President Barack Obama, speaking both in Jerusalem and the West Bank Thursday, struck a new tone but promoted old priorities for achieving Middle East peace, experts say.
Obama, who has publicly rehabbed his rocky relationship with Israeli Prime Minister Benjamin Netanyahu following both men's re-elections, continued to call for a two-state solution, which would establish a country for Palestinians.
"Given the demographics west of the Jordan River, the only way for Israel to endure and thrive as a Jewish and democratic state is through the realization of an independent and viable Palestine," Obama said.
Peace, Obama added, is possible but warned Israelis that true peace could only be achieved through negotiation.
"I'm not saying [peace] guaranteed. I can't even say that it is more likely than not. But it is possible," he said. "And let me say this as a politician — I can promise you this, political leaders will never take risks if the people do not push them to take some risks. You must create the change that you want to see."
Obama did not offer any new vision or plan for how the two sides could move forward. He backed off from the United States' prior position that Israel must stop construction on all new settlements before negations could begin, but President Mahmoud Abbas of the Palestine Liberation Organization has made no such concession publicly and the issue remains a major sticking point.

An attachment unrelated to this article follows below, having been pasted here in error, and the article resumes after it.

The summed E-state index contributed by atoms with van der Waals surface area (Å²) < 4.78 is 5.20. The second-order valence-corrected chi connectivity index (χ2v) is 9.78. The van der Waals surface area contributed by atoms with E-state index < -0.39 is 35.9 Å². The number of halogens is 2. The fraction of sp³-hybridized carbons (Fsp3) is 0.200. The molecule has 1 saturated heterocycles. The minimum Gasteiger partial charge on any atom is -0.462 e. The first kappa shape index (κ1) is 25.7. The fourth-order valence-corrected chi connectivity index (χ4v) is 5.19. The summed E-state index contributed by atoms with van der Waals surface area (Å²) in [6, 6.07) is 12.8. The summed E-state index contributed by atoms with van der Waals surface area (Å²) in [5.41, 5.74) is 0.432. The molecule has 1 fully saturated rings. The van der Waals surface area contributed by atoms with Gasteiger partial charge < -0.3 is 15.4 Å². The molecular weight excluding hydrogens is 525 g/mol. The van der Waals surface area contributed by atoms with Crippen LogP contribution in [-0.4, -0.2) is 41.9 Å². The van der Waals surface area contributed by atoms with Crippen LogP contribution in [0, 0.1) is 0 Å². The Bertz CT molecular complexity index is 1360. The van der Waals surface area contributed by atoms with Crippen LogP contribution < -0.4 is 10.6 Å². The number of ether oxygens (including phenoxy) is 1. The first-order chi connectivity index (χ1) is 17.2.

Marc Gopin, director of the Center for World Religions, Diplomacy and Conflict Resolution at George Mason University, says the president struck an interesting combination by overtly working to reassure Israelis he was committed to their security but also not backing down from presenting a two-state solution.
"[The speech was] designed to hit all of the buttons that would make President Obama into a very strong Zionist in the way that he framed everything, but at the same time, he took the opportunity to stick to his guns about a very articulate and clear agenda about a two-state solution, and what a two-state solution means and the importance for peace for the state of Israel," he says.
Guy Ziv, a professor at American University and an expert on U.S.-Israel relations, says he was struck by how Obama directed his speech at the young audience before him and what he calls the 'silent majority' in Israel who support a two-state solution, something the Israeli government's ruling faction does not.
"That's really a call on the Israeli people, on the young people, on the public to really push their own leadership, to take the peace process more seriously," Ziv says. "Survey after survey finds the majority of Israelis wants to see a two-state solution. [Obama's] learned – he's using different tactics, but the goals are the same and the policies are the same."
Experts are split on whether or not Obama's trip or speeches mark any change in the current standoff between Israelis and Palestinians.
Michael Singh, managing director at the Washington Institute, a D.C.-based think tank focused on U.S. policy in the Middle East, says from the outside it appears the political calculus has only cosmetically changed.
"Because his first term was so unsuccessful on this issue and there was such tension with Prime Minister Netanyahu and Israel, just going and having a good visit is in a sense a success, because it gives him a chance to change the narrative that he is unfriendly towards Israel," he says.
Gopin says it seems "something is happening."
"Obama's friendship, his presence there, this incredibly Zionist speech and at the same time sticking to a two-state solution – it's all very interesting and suggests movement is afoot," he says.
Obama travels to Mt. Herzl Friday, and is scheduled to lay wreaths at the graves of Theodor Herzl and Yitzhak Rabin before having lunch with Netanyahu and leaving for Jordan in the afternoon.
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